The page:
I was almost totally recovered by last Rosh Hashanah. I bought a magazine Ė I believe it was Ramparts Ė and strolled over to Washington Square to sit in the sun by the fountain. Next to me, perched on one of the pedestals, was a young kid, maybe sixteen. His dark brown hair fluttered over his eyes. He was wearing an old work shirt like I was, but he had on black dungarees with the name "Diann" written vertically down the right leg with white paint. He had on very abused brown loafers, no socks. (I was wearing black Keds.) He had a large nose, the kind that kids around that age get when their noses grow faster than the rest of them. He was squinting himself, at the whole scene, as if he were reviewing it for a magazine. Outasight. He looked a little like Peter.


I was fourteen, Peter was sixteen, and we were in the bathroom of his East Side apartment. I started to feel a bit funny, as though I were being torn apart from myself, and pulled away, but Peter drew me closer. "Nothingís happening," I heard myself say. Soon enough, though, persistence paid off and I gasped, "Christ!" Like a meteor being drawn to earth by gravity, I fell toward Peterís long smooth body and exploded. After about a century, Peter smiled and said, "Great. But listen, could you try and be a little neater next time, huh?"

Peterís mother committed suicide last year. It made page three of the Post. I thought of sending a sympathy card but decided against it.


A bearded man in his forties came over to the kid in Washington Square and started asking him all kinds of questions. From time to time, I could make out snatches of the conversation. The kid said he was in from Minnesota to be at his motherís wedding.

"What if your new stepfather takes a liking to you? You know what I mean?" asked the dirty old man.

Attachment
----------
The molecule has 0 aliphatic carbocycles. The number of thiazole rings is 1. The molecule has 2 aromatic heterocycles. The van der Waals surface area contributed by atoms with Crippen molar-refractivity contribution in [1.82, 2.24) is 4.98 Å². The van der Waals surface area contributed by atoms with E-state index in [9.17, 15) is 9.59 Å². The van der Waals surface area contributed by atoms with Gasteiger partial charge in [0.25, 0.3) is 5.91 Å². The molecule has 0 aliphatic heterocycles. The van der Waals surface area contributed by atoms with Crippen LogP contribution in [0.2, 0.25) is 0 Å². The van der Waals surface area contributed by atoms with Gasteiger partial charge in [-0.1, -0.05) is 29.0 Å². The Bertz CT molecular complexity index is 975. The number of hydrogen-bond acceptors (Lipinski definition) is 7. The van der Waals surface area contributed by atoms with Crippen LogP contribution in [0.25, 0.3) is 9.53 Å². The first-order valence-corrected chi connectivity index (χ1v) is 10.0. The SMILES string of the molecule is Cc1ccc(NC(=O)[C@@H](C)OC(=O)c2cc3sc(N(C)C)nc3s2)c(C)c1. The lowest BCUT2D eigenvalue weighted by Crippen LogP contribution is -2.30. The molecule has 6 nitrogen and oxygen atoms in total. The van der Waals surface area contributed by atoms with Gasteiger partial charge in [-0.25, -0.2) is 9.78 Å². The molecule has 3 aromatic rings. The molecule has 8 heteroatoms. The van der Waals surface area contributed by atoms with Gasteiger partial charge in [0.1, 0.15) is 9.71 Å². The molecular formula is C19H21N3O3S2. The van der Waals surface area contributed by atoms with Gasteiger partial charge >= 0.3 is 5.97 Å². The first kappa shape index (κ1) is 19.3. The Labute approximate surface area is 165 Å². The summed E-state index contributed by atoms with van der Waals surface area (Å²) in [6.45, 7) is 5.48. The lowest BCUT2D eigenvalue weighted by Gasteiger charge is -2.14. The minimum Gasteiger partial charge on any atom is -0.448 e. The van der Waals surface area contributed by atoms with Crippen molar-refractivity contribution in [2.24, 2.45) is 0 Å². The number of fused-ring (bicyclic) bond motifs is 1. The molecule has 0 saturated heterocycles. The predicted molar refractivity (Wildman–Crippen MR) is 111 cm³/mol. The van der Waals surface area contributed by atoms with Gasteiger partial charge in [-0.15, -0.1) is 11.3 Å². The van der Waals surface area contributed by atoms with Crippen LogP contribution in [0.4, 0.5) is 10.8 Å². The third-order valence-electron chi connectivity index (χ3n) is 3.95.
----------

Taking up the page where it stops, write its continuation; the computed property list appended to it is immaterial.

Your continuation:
"Iím not going to live with my stepfather," the kid announced. "Iím staying with my aunt at her motel in Hibbing." He spoke with a very broad A.

The man started talking about himself: he was a science fiction writer and he wanted the kid to come up to his nearby studio to see his collection of flying saucer photos. By this time, the kid kept looking over to me for something, and the man noticed this.

"Are you his boyfriend?" the bearded man asked me.

I smiled, looked at the kid, who nodded, and I said, "Yes. Yes, I am. And if youíll please leave us alone."

The man snapped his fingers like a movie villain so that we almost cracked up, and he moved on to the next young boy.

"Thanks," the kid said. "He was getting to be a drag."

"You donít know how to handle these dirty old men," I said. "But I guess you donít get much of that sort of thing in Minnesota."

He brightened tremendously and said, "You believed that story? I made the whole thing up. Iím from Brooklyn, Brooklyn Heights."

Dumbfounded, I could only manage to say, "Iím from Brooklyn, too." We talked for a while. I told him my name.